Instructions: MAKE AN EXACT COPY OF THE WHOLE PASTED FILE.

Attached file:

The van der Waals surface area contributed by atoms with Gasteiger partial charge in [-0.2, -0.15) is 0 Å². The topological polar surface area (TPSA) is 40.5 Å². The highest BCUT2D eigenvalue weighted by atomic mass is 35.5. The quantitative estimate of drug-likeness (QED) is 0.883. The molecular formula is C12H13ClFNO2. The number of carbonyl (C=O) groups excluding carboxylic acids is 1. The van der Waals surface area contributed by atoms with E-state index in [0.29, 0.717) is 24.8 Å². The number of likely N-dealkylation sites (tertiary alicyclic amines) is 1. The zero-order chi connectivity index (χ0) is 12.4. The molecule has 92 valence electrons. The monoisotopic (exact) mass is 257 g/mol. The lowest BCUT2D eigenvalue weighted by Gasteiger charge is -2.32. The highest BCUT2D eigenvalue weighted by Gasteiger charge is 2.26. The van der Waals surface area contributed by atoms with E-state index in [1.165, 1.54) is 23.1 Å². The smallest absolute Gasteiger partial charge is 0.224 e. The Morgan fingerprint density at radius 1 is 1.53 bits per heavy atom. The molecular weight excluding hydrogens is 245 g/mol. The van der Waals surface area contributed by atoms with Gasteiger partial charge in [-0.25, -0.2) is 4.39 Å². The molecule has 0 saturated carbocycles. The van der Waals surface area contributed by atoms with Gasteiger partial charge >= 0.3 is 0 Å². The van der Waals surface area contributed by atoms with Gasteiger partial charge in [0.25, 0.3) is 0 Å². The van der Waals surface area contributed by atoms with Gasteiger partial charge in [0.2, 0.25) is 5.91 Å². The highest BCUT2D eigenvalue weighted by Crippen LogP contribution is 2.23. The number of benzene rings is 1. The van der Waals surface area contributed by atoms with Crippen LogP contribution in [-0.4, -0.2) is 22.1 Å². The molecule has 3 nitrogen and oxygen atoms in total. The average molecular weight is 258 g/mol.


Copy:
The van der Waals surface area contributed by atoms with Gasteiger partial charge in [-0.2, -0.15) is 0 Å². The topological polar surface area (TPSA) is 40.5 Å². The highest BCUT2D eigenvalue weighted by atomic mass is 35.5. The quantitative estimate of drug-likeness (QED) is 0.883. The molecular formula is C12H13ClFNO2. The number of carbonyl (C=O) groups excluding carboxylic acids is 1. The van der Waals surface area contributed by atoms with E-state index in [0.29, 0.717) is 24.8 Å². The number of likely N-dealkylation sites (tertiary alicyclic amines) is 1. The zero-order chi connectivity index (χ0) is 12.4. The molecule has 92 valence electrons. The monoisotopic (exact) mass is 257 g/mol. The lowest BCUT2D eigenvalue weighted by Gasteiger charge is -2.32. The highest BCUT2D eigenvalue weighted by Gasteiger charge is 2.26. The van der Waals surface area contributed by atoms with E-state index in [1.165, 1.54) is 23.1 Å². The smallest absolute Gasteiger partial charge is 0.224 e. The Morgan fingerprint density at radius 1 is 1.53 bits per heavy atom. The molecular weight excluding hydrogens is 245 g/mol. The van der Waals surface area contributed by atoms with Gasteiger partial charge in [-0.25, -0.2) is 4.39 Å². The molecule has 0 saturated carbocycles. The van der Waals surface area contributed by atoms with Gasteiger partial charge >= 0.3 is 0 Å². The van der Waals surface area contributed by atoms with Gasteiger partial charge in [0.25, 0.3) is 0 Å². The van der Waals surface area contributed by atoms with Gasteiger partial charge in [0.2, 0.25) is 5.91 Å². The highest BCUT2D eigenvalue weighted by Crippen LogP contribution is 2.23. The number of benzene rings is 1. The van der Waals surface area contributed by atoms with Crippen LogP contribution in [-0.4, -0.2) is 22.1 Å². The molecule has 3 nitrogen and oxygen atoms in total. The average molecular weight is 258 g/mol.